Jahja Ling, Jon Kimura Parker and the SD Symphony in sync
REVIEW | 5.04.2012 | by James Chute | San Diego Union-Tribune
File this one under the category marked: nailed it.
San Diego Symphony music director Jahja Ling’s concept of formulating a program around rhapsodies proved to be both enlightening and entertaining, especially with piano soloist Jon Kimura Parker’s energetic contributions to Rachmaninoff’s “Rhapsody on a Theme of Paganini” and Gershwin’s “Rhapsody in Blue.”
In a Masterworks program Friday at Copley Symphony Hall that also included Alfvén’s “Swedish Rhapsody No. 1” and Enesco’s “Rumanian Rhapsody No. 1,” Parker displayed a rare combination of exuberance and finesse.
When Rachmaninoff, in what is essentially a set of variations, demanded pure, unbridled virtuosity, as in the work’s double-fisted, octave-laden passages, Parker relished the opportunity. And when the Russian composer asked for something more lyrical in the work’s most rhapsodic moments, Parker savored the chance to bring a relaxed, spontaneous, more intimate feeling to the music.
Parker’s playing was even freer, yet still focused, in the “Rhapsody in Blue.” He infused the piece with a fluidity and flexibility that sounded improvisational. Still, he, Ling and the orchestra were perfectly in sync. They sounded so attuned to each other and the particular nuances of Gershwin’s jazz-inflected style that they seemed to breath together.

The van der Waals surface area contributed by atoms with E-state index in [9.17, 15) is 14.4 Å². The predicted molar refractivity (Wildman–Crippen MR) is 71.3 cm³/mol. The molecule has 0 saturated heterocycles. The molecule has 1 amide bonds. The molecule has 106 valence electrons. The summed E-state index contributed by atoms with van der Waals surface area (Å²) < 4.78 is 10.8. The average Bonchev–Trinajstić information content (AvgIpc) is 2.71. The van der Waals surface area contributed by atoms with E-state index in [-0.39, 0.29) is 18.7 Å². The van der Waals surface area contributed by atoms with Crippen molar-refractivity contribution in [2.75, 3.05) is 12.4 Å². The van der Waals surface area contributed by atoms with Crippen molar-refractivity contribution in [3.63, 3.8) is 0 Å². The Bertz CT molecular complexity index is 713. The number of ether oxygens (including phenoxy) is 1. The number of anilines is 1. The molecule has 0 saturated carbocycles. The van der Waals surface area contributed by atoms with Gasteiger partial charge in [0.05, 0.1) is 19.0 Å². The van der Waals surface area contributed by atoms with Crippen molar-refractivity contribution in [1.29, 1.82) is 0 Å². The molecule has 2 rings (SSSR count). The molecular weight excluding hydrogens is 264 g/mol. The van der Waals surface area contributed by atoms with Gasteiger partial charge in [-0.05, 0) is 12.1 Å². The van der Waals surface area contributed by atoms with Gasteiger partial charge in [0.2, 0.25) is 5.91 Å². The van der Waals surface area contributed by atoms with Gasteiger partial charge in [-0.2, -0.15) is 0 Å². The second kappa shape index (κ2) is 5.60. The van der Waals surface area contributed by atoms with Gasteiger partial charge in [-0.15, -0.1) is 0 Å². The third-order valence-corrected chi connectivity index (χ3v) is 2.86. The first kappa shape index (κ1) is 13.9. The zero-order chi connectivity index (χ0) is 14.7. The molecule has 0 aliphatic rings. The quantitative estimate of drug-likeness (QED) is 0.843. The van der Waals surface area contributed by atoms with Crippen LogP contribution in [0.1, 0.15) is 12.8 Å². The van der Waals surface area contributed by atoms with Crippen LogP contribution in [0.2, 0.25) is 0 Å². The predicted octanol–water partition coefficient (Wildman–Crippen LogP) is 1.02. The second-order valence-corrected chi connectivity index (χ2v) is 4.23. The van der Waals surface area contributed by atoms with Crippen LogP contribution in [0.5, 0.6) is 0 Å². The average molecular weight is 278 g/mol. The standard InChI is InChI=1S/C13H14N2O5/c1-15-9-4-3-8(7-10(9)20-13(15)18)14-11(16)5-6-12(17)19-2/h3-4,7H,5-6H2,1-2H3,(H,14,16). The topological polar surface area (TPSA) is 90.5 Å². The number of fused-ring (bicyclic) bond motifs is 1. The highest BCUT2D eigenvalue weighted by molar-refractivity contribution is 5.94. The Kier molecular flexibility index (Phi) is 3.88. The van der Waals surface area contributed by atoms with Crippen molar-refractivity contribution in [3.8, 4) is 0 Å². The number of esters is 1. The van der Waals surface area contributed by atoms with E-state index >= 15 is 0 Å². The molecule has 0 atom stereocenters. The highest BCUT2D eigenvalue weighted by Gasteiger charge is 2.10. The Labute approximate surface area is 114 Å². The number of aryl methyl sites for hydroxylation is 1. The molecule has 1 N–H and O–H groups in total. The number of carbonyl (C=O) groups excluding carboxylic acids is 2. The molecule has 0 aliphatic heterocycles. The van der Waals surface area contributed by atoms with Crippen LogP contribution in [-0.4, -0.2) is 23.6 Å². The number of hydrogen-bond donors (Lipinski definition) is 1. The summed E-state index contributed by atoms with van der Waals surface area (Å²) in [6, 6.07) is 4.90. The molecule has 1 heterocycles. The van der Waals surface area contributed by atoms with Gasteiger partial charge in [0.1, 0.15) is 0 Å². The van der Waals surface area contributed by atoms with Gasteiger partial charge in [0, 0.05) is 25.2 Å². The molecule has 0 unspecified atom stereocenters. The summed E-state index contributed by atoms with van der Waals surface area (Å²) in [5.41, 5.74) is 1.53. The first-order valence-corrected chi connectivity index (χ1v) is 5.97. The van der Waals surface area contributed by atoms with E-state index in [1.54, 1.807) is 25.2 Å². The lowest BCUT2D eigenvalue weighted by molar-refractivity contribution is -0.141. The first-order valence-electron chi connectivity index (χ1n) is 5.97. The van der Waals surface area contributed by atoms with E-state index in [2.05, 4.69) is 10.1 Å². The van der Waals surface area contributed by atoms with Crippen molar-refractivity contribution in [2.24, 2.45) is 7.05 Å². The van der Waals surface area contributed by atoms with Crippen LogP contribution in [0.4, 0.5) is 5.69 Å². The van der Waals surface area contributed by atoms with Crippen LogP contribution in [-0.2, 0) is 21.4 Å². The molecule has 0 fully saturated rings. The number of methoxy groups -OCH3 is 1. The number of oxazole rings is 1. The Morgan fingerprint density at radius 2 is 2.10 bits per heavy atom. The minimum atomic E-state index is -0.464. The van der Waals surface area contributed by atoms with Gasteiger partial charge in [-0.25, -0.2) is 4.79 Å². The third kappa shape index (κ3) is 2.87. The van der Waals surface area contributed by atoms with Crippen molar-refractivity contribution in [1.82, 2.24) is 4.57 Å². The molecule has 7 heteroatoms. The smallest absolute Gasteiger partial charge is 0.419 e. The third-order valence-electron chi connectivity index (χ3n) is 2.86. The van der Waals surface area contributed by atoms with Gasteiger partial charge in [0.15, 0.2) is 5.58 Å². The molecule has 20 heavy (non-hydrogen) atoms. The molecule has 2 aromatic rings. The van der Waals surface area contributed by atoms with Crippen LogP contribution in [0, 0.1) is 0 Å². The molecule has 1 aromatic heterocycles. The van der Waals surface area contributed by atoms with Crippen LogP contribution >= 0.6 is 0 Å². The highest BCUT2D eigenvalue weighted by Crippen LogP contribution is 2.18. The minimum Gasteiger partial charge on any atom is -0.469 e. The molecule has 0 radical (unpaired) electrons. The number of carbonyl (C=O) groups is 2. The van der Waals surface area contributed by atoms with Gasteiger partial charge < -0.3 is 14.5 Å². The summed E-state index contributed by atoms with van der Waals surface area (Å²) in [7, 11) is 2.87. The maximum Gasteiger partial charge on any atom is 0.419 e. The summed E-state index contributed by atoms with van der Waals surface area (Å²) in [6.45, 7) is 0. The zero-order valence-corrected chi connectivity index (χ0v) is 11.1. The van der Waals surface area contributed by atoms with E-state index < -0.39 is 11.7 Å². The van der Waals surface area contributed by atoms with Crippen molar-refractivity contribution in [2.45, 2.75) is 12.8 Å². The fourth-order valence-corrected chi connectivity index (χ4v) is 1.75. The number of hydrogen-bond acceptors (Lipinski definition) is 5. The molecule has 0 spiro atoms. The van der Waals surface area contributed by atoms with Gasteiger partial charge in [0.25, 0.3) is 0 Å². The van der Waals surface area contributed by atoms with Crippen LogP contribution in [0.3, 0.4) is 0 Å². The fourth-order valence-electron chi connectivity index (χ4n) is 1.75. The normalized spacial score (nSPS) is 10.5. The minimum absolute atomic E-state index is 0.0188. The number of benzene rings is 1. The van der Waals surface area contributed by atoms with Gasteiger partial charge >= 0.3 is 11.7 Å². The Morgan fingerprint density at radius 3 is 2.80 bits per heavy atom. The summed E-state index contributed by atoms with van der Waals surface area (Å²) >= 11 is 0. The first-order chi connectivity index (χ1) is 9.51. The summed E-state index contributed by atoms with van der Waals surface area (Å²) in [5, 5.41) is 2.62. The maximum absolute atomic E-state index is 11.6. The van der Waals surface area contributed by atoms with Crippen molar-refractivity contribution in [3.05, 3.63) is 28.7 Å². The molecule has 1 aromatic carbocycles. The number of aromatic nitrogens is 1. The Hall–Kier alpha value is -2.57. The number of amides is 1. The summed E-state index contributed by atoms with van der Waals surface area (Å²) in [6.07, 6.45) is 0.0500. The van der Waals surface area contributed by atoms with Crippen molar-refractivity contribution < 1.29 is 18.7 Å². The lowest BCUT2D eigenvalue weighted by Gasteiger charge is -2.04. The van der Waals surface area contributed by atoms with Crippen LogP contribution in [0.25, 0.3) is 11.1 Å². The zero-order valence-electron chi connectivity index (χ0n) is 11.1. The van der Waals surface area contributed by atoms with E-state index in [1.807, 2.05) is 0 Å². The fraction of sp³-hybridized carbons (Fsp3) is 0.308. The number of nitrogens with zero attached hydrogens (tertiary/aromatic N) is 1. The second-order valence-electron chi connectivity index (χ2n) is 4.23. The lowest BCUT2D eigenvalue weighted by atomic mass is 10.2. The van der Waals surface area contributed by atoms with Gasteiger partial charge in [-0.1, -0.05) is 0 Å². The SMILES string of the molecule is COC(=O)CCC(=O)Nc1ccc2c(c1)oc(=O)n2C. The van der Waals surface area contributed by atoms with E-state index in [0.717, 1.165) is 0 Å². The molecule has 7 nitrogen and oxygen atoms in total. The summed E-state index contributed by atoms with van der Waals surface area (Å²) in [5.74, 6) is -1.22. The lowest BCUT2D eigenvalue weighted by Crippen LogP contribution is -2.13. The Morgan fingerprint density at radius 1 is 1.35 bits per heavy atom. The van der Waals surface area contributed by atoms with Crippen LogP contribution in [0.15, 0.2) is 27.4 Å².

As for the Alfvén and Enesco rhapsodies, Ling has a special affinity for these big, showy pieces that were once at the core of the repertoire but have moved toward the edges as time has passed them by.
Alfvén’s “Rhapsody” in particular sounded a bit musty, but Ling’s lively, sympathetic treatment brought out its most appealing elements and provided a showcase for the orchestra’s woodwind section, particularly principal clarinet Sheryl Renk and principal oboe Sarah Skuster.
Enesco’s “Rumanian Rhapsody” sounds less dated even if it runs out of ideas well before it runs out of music, but there was no denying the zest Ling and the orchestra brought to the work. The frenzied ending was a little off kilter, but that just added to the excitement, much like the rapid final measures of the Rachmaninoff tested even Parker’s technique. As he played the closing chords, he bounced off the bench then jumped up on the podium and embraced Ling. The essence of the performance was reflected in their huge grins.